Our end-of-year issue for 1993 was then, as it is now, the annual “homebuilt directory,” which in this edition packed 487 aircraft into a “biggest issue ever” with a radical-sounding attribute: all-color photos. Woo hoo. Nevertheless, our preview of 1994 homebuilts took up more than 54 pages, a substantial portion of our upsized, 116-page magazine that month.
Proof that some things never change, we noted several new companies that year (24 to make up some 204 entities selling kits for 487 designs). At times we have dedicated a special directory to plans-built-only designs; this year we kept them together and noted in the Cost column the cost of plans or kits. We were, apparently, a little less than aggressive getting answers from companies then; the listing for BD-Micro for the BD-5 under the heading of kit cost simply says “yes.” Ok, then. (Perspective time: A Van’s RV-6 kit cost $10,420, while the Glasair III cost $37,000 and a Lancair IV cost $45,900.)
Elsewhere in the issue, Dave Martin gave us a nice roundup article under the title, “Considering Gliders.” He noted that a key reason there weren’t more glider kits sold is that the glider community as a whole was small; only about 40,000 pilots at the time held a glider rating. Dave sampled the GAPA training glider and the American Spirit, and liked the GAPA for its low sink rate at low airspeed, “an advantage because the resulting small turn diameter means the glider can work close to the core of a thermal, where the best lift is found.”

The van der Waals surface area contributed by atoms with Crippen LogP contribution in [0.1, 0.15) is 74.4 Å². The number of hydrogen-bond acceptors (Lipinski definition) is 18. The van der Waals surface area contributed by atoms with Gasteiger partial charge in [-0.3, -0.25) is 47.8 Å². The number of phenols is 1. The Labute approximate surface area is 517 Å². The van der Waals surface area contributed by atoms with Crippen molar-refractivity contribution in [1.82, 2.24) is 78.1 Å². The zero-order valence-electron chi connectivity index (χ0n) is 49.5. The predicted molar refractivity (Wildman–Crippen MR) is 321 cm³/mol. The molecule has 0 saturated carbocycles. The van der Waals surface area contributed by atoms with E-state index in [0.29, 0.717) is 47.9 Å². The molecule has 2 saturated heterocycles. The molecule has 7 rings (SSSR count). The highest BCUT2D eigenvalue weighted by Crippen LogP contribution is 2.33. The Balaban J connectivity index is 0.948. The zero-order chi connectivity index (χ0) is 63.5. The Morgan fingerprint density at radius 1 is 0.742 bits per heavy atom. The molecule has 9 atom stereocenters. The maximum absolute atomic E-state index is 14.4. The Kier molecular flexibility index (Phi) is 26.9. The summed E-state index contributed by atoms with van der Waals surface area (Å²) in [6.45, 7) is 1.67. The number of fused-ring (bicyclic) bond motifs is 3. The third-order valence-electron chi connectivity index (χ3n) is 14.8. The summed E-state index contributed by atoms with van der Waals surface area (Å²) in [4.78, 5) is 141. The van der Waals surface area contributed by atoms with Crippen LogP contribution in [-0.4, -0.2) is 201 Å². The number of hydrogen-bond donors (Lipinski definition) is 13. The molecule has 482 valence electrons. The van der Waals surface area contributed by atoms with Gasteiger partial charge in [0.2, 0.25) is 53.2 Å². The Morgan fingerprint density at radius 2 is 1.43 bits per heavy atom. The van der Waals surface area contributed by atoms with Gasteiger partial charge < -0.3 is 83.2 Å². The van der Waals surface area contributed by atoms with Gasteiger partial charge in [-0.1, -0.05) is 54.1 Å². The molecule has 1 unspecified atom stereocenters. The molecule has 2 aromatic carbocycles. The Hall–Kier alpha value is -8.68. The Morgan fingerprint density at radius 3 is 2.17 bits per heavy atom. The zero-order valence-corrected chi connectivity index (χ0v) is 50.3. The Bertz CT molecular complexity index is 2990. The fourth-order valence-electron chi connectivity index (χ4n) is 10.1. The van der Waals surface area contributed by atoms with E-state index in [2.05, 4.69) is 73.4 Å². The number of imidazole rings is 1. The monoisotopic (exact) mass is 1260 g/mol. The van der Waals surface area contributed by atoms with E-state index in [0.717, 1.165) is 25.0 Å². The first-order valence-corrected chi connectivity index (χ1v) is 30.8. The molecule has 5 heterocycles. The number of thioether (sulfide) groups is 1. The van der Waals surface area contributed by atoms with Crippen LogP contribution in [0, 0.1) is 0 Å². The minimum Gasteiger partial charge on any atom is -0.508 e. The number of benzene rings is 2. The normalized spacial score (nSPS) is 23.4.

Innovation was starting to show itself in electronics and instruments. Rocky Mountain Instrument advertised its all-in-one engine monitor, a radio-rack-width unit with a monochrome LCD and a host of pushbuttons. What it lacked in visual pizzaz—by today’s standards, anyway—it made up for with functionality. Trimble was there, too, showing off its new handheld GPS, which looked a bit like a prop from Star Trek and had no moving map, but it did have an internal database and the ability to communicate with a PC-based mapping program for flight planning. We were just starting to get excited about the accuracy and reliability of GPS in those days, after years trying to make LORAN work, which, to be fair, it did much (but not all) of the time.
In this issue, author Thoral Gilland gave us a four-page breakdown on building an RST 447 intercom from a kit. RST was (and is) our very own Jim Weir, who constantly was (and is) on the hunt for more cost-effective avionics and electronics projects. Thoral admitted that he was unable to test the 447 in flight due to a delay getting his friend’s RV-6 launched in time for our insidious deadlines (another thing that never changes), but said, “I have no reservations about reporting outstanding performance, based on results of our ground testing. [The 447’s] size, weight, assembly and functional simplicity, service life potential and looks are conducive to happy homebuilding.”
In our Letters column, reader Bob Cunningham said: “I am renewing my subscription in spite of the feeling that KITPLANES® is not as good as it used to be. I enjoyed the construction articles and have missed them. I believe your current policy of waiting to see if the aircraft fly before committing to the series is partially responsible for the current boring trend in your magazine. Also, maybe you should offer Dick Starks more money to write more stuff. He helps offset the rational people on your staff.” In fact, we have more Starks, but even today the challenge of which projects to follow is definitely colored by our feelings about who will finish and who will not. We have been burned in the past when subject projects end up short of the goal.